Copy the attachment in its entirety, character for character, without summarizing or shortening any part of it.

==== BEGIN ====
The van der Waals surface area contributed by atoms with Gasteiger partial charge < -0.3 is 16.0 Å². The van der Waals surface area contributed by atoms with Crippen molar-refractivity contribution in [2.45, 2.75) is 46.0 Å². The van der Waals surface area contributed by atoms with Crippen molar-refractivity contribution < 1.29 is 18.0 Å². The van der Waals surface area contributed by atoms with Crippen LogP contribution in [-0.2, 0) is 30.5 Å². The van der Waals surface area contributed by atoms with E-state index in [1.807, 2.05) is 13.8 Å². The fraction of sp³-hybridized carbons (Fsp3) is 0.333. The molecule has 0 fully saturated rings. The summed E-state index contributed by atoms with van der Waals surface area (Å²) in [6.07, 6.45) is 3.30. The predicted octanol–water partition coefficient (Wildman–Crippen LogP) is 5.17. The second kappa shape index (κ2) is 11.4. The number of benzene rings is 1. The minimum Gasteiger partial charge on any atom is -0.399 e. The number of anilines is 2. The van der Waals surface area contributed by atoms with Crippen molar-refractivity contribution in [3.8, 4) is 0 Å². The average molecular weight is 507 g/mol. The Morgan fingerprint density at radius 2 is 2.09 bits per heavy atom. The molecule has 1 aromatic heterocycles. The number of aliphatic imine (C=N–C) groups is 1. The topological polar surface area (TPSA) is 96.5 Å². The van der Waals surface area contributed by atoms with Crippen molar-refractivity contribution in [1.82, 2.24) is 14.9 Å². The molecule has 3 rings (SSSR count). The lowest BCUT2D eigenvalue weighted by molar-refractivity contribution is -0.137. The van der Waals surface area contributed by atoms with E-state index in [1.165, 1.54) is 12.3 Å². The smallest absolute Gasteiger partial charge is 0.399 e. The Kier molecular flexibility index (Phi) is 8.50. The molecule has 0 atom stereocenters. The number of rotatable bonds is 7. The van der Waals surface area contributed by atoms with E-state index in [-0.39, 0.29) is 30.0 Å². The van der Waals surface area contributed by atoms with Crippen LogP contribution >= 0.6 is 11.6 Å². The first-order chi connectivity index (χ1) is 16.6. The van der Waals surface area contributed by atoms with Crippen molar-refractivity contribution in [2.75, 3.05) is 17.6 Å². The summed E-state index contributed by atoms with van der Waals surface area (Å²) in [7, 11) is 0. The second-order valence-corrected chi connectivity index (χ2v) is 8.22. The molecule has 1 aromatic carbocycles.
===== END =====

The van der Waals surface area contributed by atoms with Gasteiger partial charge < -0.3 is 16.0 Å². The van der Waals surface area contributed by atoms with Crippen molar-refractivity contribution in [2.45, 2.75) is 46.0 Å². The van der Waals surface area contributed by atoms with Crippen molar-refractivity contribution < 1.29 is 18.0 Å². The van der Waals surface area contributed by atoms with Crippen LogP contribution in [-0.2, 0) is 30.5 Å². The van der Waals surface area contributed by atoms with E-state index in [1.807, 2.05) is 13.8 Å². The fraction of sp³-hybridized carbons (Fsp3) is 0.333. The molecule has 0 fully saturated rings. The summed E-state index contributed by atoms with van der Waals surface area (Å²) in [6.07, 6.45) is 3.30. The predicted octanol–water partition coefficient (Wildman–Crippen LogP) is 5.17. The second kappa shape index (κ2) is 11.4. The number of benzene rings is 1. The minimum Gasteiger partial charge on any atom is -0.399 e. The number of anilines is 2. The van der Waals surface area contributed by atoms with Crippen molar-refractivity contribution in [3.8, 4) is 0 Å². The average molecular weight is 507 g/mol. The Morgan fingerprint density at radius 2 is 2.09 bits per heavy atom. The molecule has 1 aromatic heterocycles. The number of aliphatic imine (C=N–C) groups is 1. The topological polar surface area (TPSA) is 96.5 Å². The van der Waals surface area contributed by atoms with Crippen molar-refractivity contribution in [1.82, 2.24) is 14.9 Å². The molecule has 3 rings (SSSR count). The lowest BCUT2D eigenvalue weighted by molar-refractivity contribution is -0.137. The van der Waals surface area contributed by atoms with E-state index in [1.165, 1.54) is 12.3 Å². The smallest absolute Gasteiger partial charge is 0.399 e. The Kier molecular flexibility index (Phi) is 8.50. The molecule has 0 atom stereocenters. The number of rotatable bonds is 7. The van der Waals surface area contributed by atoms with E-state index in [-0.39, 0.29) is 30.0 Å². The van der Waals surface area contributed by atoms with Crippen LogP contribution >= 0.6 is 11.6 Å². The first-order chi connectivity index (χ1) is 16.6. The van der Waals surface area contributed by atoms with Crippen molar-refractivity contribution in [2.75, 3.05) is 17.6 Å². The summed E-state index contributed by atoms with van der Waals surface area (Å²) in [7, 11) is 0. The second-order valence-corrected chi connectivity index (χ2v) is 8.22. The molecule has 1 aromatic carbocycles.